A retrospective case series.Objective.
To assess the diagnostic utility of sequential anteroposterior (AP) radiographs for following patients with postoperative anterior cervical decompression and fusion (ACDF).Summary of Background Data.
There are currently no widely accepted standards for radiographical follow-up after ACDF. Many spine surgeons routinely obtain at least AP and lateral films at serial follow-up visits. It is generally accepted that lateral films are of utility to assess overall alignment, evaluate union, and detect any potential construct-related issues. It is our perception that the AP view adds little or no clinical value after documentation of alignment on an initial film.Methods.
All follow-up imaging series were evaluated for 100 patients who underwent ACDF. Variables thought to be potentially detected on the AP film were evaluated on both the AP and lateral films (visualization of the implant and instrumented vertebral bodies and any construct-related issues). In addition, angulation of the implant relative to the vertebral axis of the instrumented levels was measured on the AP film.Results.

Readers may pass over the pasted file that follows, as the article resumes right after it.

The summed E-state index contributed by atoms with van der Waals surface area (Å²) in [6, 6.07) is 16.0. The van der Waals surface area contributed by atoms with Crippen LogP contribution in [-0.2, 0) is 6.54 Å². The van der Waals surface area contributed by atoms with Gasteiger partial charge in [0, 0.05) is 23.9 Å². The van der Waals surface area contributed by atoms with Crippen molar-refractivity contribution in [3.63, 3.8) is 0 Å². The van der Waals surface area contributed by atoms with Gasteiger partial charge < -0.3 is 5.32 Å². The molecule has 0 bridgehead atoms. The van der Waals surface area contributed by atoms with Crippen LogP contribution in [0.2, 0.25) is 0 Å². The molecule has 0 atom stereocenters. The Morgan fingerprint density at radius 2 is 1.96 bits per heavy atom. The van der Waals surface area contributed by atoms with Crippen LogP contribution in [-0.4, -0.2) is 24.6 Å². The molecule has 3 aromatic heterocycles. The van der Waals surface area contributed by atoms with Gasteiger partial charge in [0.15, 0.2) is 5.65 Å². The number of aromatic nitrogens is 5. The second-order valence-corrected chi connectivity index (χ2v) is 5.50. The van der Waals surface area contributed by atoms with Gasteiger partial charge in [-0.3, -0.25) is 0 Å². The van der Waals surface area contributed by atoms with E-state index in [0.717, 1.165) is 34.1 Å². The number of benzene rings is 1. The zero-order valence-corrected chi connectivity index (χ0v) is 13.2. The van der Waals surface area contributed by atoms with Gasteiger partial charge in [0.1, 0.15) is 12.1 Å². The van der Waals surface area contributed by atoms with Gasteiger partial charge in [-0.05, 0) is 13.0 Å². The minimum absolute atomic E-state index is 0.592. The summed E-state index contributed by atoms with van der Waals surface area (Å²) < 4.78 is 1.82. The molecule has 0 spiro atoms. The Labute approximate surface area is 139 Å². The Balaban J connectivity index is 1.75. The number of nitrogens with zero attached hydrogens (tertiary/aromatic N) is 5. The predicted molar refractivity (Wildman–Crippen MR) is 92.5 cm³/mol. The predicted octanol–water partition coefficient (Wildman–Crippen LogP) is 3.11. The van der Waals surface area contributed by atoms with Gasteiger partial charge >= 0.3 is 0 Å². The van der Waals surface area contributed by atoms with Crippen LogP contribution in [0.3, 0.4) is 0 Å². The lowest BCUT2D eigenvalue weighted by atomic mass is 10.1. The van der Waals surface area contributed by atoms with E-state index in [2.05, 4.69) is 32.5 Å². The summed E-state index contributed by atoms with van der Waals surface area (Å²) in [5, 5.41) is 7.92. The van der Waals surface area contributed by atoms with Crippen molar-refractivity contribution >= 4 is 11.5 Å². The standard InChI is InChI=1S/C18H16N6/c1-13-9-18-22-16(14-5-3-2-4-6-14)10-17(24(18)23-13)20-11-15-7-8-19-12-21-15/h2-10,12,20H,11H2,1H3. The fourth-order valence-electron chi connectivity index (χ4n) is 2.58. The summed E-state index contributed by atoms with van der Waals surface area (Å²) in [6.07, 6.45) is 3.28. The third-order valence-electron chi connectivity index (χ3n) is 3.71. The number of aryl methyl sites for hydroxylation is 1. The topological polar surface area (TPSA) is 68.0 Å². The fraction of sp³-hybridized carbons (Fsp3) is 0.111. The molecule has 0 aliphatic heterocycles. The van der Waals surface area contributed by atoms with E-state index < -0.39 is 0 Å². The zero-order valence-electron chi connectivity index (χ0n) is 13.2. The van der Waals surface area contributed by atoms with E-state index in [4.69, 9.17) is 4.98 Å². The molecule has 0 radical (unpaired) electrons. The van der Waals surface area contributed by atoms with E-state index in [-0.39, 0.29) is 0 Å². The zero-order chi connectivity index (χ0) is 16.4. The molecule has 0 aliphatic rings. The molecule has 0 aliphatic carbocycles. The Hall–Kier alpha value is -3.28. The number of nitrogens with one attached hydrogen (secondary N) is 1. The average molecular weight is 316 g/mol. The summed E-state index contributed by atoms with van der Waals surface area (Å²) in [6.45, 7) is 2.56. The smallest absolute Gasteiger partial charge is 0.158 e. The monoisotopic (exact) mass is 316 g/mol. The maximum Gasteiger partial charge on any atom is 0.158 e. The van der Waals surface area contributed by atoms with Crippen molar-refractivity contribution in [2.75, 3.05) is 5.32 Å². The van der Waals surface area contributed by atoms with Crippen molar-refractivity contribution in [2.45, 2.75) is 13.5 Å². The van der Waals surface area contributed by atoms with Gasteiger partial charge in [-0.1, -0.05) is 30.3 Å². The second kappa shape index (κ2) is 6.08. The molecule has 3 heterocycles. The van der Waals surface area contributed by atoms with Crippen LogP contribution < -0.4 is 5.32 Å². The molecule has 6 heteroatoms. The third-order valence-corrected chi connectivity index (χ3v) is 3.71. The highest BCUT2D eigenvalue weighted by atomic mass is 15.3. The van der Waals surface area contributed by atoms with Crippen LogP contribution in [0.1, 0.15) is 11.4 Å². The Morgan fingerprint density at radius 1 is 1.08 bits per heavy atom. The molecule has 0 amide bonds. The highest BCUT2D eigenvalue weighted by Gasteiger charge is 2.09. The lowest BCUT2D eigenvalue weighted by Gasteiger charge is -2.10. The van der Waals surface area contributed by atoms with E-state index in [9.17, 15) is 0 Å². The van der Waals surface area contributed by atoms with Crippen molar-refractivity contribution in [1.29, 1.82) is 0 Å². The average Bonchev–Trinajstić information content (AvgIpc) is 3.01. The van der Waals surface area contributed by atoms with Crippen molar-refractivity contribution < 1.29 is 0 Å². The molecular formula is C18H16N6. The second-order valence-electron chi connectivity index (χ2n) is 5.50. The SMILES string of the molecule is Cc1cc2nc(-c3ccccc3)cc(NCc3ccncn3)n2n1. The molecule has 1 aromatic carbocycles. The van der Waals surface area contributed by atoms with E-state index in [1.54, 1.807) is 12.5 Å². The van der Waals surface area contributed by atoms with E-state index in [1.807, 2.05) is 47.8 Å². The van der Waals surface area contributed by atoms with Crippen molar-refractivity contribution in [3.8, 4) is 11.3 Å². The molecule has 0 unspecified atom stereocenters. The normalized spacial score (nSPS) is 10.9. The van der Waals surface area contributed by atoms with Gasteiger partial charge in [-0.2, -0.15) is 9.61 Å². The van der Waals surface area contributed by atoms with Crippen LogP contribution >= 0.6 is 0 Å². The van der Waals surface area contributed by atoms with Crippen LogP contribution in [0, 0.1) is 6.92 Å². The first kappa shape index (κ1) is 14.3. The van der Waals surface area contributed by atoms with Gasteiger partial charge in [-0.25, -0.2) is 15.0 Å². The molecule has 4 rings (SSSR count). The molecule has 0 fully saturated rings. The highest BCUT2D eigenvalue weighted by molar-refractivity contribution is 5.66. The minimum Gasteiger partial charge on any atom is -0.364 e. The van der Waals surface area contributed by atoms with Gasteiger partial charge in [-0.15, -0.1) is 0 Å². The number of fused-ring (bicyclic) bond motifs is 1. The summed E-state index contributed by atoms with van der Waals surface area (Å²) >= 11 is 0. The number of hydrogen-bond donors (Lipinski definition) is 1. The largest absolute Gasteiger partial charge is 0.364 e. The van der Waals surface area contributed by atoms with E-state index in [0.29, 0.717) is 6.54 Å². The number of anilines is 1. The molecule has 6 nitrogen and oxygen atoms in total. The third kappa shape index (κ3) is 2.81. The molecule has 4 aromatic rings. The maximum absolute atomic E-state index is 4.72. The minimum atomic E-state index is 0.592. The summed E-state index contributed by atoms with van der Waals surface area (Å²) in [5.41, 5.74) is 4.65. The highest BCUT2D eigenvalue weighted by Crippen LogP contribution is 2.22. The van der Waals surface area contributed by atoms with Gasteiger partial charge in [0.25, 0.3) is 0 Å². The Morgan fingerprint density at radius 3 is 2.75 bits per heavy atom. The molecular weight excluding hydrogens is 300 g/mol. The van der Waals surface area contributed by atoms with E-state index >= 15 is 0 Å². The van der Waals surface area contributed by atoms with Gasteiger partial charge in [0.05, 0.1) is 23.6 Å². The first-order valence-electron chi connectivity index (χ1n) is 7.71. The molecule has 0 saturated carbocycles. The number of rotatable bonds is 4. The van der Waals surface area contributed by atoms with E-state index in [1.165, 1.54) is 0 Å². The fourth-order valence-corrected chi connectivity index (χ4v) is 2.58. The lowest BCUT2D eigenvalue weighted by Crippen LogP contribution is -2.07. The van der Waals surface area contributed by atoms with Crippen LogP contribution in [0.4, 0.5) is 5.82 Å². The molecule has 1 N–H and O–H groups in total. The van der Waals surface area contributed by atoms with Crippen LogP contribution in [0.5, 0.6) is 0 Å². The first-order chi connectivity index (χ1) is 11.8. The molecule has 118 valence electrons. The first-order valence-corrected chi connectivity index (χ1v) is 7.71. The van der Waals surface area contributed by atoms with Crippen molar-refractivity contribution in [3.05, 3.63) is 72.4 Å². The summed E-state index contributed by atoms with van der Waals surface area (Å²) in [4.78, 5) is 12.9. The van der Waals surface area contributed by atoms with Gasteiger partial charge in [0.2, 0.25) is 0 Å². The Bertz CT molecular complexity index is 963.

For the 100 patients evaluated, the follow-up period was 1.2 ± 0.5 months (mean ± SD), with 4.39 ± 1.52 imaging series obtained per patient. Instrumented vertebral bodies were fully visualized in 99.5% of AP and 86.7% of lateral films obtained at follow-up visits. The entire implant was visualized in 100% of AP films and 95.6% of lateral films. No hardware-related issues were seen (screw disengagement, pullout, breakage, etc.). No patients were found to have progression of coronal plate angulation beyond 3° at their last follow-up series relative to the first follow-up visit.Conclusion.
Using rigorous evaluation methods, we found no significant incremental utility of AP films obtained in addition to lateral films. Therefore, given the inherent cost, time, and radiation exposure associated with each additional view, we propose that AP films should not be part of routine follow-up imaging after ACDF.